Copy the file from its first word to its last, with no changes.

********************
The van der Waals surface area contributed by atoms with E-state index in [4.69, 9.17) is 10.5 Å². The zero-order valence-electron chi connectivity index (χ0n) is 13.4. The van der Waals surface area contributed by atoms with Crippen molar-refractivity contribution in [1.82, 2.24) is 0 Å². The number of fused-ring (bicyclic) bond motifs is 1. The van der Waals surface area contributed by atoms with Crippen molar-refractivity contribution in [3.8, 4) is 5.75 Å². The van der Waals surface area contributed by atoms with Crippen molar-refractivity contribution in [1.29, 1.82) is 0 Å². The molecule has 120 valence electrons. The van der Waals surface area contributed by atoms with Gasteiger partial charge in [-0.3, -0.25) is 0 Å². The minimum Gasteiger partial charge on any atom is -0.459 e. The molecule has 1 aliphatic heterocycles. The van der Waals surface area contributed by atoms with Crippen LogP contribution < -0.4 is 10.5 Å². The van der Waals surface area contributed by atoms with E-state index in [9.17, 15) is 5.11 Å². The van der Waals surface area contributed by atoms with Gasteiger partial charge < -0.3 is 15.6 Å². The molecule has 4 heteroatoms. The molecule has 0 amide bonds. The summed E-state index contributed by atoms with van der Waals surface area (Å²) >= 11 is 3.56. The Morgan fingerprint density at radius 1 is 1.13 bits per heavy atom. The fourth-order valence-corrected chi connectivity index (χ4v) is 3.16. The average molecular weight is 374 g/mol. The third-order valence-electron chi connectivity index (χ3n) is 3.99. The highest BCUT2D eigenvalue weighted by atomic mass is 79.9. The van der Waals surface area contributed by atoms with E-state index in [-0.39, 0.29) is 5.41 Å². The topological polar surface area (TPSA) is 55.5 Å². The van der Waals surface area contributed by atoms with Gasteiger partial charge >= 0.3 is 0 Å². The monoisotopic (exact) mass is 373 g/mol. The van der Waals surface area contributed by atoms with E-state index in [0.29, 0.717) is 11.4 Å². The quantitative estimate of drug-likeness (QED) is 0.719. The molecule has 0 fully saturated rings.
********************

The van der Waals surface area contributed by atoms with E-state index in [4.69, 9.17) is 10.5 Å². The zero-order valence-electron chi connectivity index (χ0n) is 13.4. The van der Waals surface area contributed by atoms with Crippen molar-refractivity contribution in [1.82, 2.24) is 0 Å². The number of fused-ring (bicyclic) bond motifs is 1. The van der Waals surface area contributed by atoms with Crippen molar-refractivity contribution in [3.8, 4) is 5.75 Å². The van der Waals surface area contributed by atoms with Crippen molar-refractivity contribution in [1.29, 1.82) is 0 Å². The molecule has 120 valence electrons. The van der Waals surface area contributed by atoms with Gasteiger partial charge in [-0.3, -0.25) is 0 Å². The minimum Gasteiger partial charge on any atom is -0.459 e. The molecule has 1 aliphatic heterocycles. The van der Waals surface area contributed by atoms with Crippen LogP contribution < -0.4 is 10.5 Å². The van der Waals surface area contributed by atoms with E-state index in [9.17, 15) is 5.11 Å². The van der Waals surface area contributed by atoms with Gasteiger partial charge < -0.3 is 15.6 Å². The molecule has 4 heteroatoms. The molecule has 0 amide bonds. The summed E-state index contributed by atoms with van der Waals surface area (Å²) >= 11 is 3.56. The Morgan fingerprint density at radius 1 is 1.13 bits per heavy atom. The fourth-order valence-corrected chi connectivity index (χ4v) is 3.16. The average molecular weight is 374 g/mol. The third-order valence-electron chi connectivity index (χ3n) is 3.99. The highest BCUT2D eigenvalue weighted by atomic mass is 79.9. The van der Waals surface area contributed by atoms with E-state index in [-0.39, 0.29) is 5.41 Å². The topological polar surface area (TPSA) is 55.5 Å². The van der Waals surface area contributed by atoms with Gasteiger partial charge >= 0.3 is 0 Å². The monoisotopic (exact) mass is 373 g/mol. The van der Waals surface area contributed by atoms with E-state index in [0.29, 0.717) is 11.4 Å². The quantitative estimate of drug-likeness (QED) is 0.719. The molecule has 0 fully saturated rings.